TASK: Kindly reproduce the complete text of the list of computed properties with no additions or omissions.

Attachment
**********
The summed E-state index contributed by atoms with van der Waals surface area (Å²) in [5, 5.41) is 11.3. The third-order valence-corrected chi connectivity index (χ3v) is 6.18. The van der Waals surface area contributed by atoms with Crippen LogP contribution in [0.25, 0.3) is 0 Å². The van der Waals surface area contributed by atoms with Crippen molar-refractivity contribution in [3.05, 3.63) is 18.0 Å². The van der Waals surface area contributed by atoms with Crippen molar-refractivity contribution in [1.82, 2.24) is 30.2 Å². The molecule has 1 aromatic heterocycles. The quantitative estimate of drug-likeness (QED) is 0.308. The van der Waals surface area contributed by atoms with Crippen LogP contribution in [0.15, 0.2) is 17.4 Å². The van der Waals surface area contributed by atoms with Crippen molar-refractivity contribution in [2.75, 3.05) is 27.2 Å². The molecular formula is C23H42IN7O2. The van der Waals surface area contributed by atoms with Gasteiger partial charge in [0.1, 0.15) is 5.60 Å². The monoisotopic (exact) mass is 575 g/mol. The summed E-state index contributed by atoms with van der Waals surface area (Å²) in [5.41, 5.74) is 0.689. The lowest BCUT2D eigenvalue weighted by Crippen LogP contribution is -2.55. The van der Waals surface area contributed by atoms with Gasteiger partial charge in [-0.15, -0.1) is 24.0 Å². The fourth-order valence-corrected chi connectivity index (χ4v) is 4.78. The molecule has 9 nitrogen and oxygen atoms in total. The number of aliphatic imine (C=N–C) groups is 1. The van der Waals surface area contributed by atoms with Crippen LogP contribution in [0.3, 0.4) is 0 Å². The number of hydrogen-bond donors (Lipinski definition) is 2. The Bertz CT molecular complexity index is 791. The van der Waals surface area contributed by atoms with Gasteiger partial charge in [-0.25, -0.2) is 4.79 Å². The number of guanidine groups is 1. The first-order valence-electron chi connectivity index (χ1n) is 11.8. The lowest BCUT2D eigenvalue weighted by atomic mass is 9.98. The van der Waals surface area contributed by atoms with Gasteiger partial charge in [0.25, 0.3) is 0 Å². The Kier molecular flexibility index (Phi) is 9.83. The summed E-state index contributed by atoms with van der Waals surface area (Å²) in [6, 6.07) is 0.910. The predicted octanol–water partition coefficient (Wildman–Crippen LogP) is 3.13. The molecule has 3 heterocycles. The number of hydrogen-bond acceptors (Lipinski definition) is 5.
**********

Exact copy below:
The summed E-state index contributed by atoms with van der Waals surface area (Å²) in [5, 5.41) is 11.3. The third-order valence-corrected chi connectivity index (χ3v) is 6.18. The van der Waals surface area contributed by atoms with Crippen LogP contribution in [0.25, 0.3) is 0 Å². The van der Waals surface area contributed by atoms with Crippen molar-refractivity contribution in [3.05, 3.63) is 18.0 Å². The van der Waals surface area contributed by atoms with Crippen molar-refractivity contribution in [1.82, 2.24) is 30.2 Å². The molecule has 1 aromatic heterocycles. The quantitative estimate of drug-likeness (QED) is 0.308. The van der Waals surface area contributed by atoms with Crippen LogP contribution in [0.15, 0.2) is 17.4 Å². The van der Waals surface area contributed by atoms with Crippen molar-refractivity contribution in [2.75, 3.05) is 27.2 Å². The molecular formula is C23H42IN7O2. The van der Waals surface area contributed by atoms with Gasteiger partial charge in [0.1, 0.15) is 5.60 Å². The monoisotopic (exact) mass is 575 g/mol. The summed E-state index contributed by atoms with van der Waals surface area (Å²) in [5.41, 5.74) is 0.689. The lowest BCUT2D eigenvalue weighted by Crippen LogP contribution is -2.55. The van der Waals surface area contributed by atoms with Gasteiger partial charge in [-0.15, -0.1) is 24.0 Å². The fourth-order valence-corrected chi connectivity index (χ4v) is 4.78. The molecule has 9 nitrogen and oxygen atoms in total. The number of aliphatic imine (C=N–C) groups is 1. The van der Waals surface area contributed by atoms with Crippen LogP contribution in [0.3, 0.4) is 0 Å². The number of hydrogen-bond donors (Lipinski definition) is 2. The Bertz CT molecular complexity index is 791. The van der Waals surface area contributed by atoms with Gasteiger partial charge in [-0.25, -0.2) is 4.79 Å². The number of guanidine groups is 1. The first-order valence-electron chi connectivity index (χ1n) is 11.8. The lowest BCUT2D eigenvalue weighted by atomic mass is 9.98. The van der Waals surface area contributed by atoms with Gasteiger partial charge in [0.25, 0.3) is 0 Å². The Kier molecular flexibility index (Phi) is 9.83. The summed E-state index contributed by atoms with van der Waals surface area (Å²) in [6, 6.07) is 0.910. The predicted octanol–water partition coefficient (Wildman–Crippen LogP) is 3.13. The molecule has 3 heterocycles. The number of hydrogen-bond acceptors (Lipinski definition) is 5.